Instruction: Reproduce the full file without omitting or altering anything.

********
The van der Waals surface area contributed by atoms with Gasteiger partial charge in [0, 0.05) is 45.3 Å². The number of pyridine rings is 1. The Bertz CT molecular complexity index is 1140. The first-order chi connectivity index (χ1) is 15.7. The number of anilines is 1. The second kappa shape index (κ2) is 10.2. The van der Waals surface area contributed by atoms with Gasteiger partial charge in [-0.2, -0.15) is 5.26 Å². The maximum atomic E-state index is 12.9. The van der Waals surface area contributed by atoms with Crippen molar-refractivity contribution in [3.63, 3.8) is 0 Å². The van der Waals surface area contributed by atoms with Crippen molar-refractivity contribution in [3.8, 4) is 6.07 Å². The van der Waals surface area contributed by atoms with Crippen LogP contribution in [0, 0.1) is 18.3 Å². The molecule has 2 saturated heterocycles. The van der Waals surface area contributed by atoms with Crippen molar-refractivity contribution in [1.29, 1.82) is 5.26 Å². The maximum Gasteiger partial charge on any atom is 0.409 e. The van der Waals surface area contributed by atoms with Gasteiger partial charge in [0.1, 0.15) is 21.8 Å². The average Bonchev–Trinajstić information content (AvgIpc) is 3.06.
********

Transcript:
The van der Waals surface area contributed by atoms with Gasteiger partial charge in [0, 0.05) is 45.3 Å². The number of pyridine rings is 1. The Bertz CT molecular complexity index is 1140. The first-order chi connectivity index (χ1) is 15.7. The number of anilines is 1. The second kappa shape index (κ2) is 10.2. The van der Waals surface area contributed by atoms with Gasteiger partial charge in [-0.2, -0.15) is 5.26 Å². The maximum atomic E-state index is 12.9. The van der Waals surface area contributed by atoms with Crippen molar-refractivity contribution in [3.63, 3.8) is 0 Å². The van der Waals surface area contributed by atoms with Crippen molar-refractivity contribution in [3.8, 4) is 6.07 Å². The van der Waals surface area contributed by atoms with Crippen LogP contribution in [0, 0.1) is 18.3 Å². The molecule has 2 saturated heterocycles. The van der Waals surface area contributed by atoms with Crippen molar-refractivity contribution in [1.29, 1.82) is 5.26 Å². The maximum Gasteiger partial charge on any atom is 0.409 e. The van der Waals surface area contributed by atoms with Gasteiger partial charge in [0.1, 0.15) is 21.8 Å². The average Bonchev–Trinajstić information content (AvgIpc) is 3.06.